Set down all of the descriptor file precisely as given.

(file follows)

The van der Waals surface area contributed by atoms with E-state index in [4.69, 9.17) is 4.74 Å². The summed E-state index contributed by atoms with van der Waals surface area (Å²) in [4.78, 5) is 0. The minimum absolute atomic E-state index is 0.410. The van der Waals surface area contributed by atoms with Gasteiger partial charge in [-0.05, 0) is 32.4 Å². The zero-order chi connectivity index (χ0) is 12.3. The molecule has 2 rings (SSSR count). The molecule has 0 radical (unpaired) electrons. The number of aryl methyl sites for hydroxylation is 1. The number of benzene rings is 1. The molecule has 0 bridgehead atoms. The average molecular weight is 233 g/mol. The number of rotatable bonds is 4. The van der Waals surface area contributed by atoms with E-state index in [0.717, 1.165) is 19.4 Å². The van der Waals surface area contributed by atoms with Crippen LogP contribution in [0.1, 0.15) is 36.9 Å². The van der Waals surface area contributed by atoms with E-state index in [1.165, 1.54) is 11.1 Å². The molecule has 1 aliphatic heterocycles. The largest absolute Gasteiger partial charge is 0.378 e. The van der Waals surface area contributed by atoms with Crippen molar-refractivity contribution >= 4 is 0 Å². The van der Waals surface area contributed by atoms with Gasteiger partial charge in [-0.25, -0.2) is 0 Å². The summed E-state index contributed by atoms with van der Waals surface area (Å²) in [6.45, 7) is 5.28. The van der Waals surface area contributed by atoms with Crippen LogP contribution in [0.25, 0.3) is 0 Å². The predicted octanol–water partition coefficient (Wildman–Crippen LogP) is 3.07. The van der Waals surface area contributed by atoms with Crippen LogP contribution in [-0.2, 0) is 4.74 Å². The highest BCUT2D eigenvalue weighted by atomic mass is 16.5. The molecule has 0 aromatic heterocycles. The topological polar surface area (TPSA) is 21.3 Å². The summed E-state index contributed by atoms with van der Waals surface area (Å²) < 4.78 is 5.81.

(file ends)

The van der Waals surface area contributed by atoms with E-state index in [4.69, 9.17) is 4.74 Å². The summed E-state index contributed by atoms with van der Waals surface area (Å²) in [4.78, 5) is 0. The minimum absolute atomic E-state index is 0.410. The van der Waals surface area contributed by atoms with Gasteiger partial charge in [-0.05, 0) is 32.4 Å². The zero-order chi connectivity index (χ0) is 12.3. The molecule has 2 rings (SSSR count). The molecule has 0 radical (unpaired) electrons. The number of aryl methyl sites for hydroxylation is 1. The number of benzene rings is 1. The molecule has 0 bridgehead atoms. The average molecular weight is 233 g/mol. The number of rotatable bonds is 4. The van der Waals surface area contributed by atoms with E-state index in [0.717, 1.165) is 19.4 Å². The van der Waals surface area contributed by atoms with Crippen LogP contribution in [0.1, 0.15) is 36.9 Å². The van der Waals surface area contributed by atoms with E-state index in [1.165, 1.54) is 11.1 Å². The molecule has 1 aliphatic heterocycles. The largest absolute Gasteiger partial charge is 0.378 e. The van der Waals surface area contributed by atoms with Crippen molar-refractivity contribution >= 4 is 0 Å². The van der Waals surface area contributed by atoms with Gasteiger partial charge in [-0.25, -0.2) is 0 Å². The summed E-state index contributed by atoms with van der Waals surface area (Å²) in [6.45, 7) is 5.28. The van der Waals surface area contributed by atoms with Crippen LogP contribution in [0.25, 0.3) is 0 Å². The predicted octanol–water partition coefficient (Wildman–Crippen LogP) is 3.07. The van der Waals surface area contributed by atoms with Crippen LogP contribution in [-0.2, 0) is 4.74 Å². The highest BCUT2D eigenvalue weighted by atomic mass is 16.5. The molecule has 0 aromatic heterocycles. The topological polar surface area (TPSA) is 21.3 Å². The summed E-state index contributed by atoms with van der Waals surface area (Å²) < 4.78 is 5.81.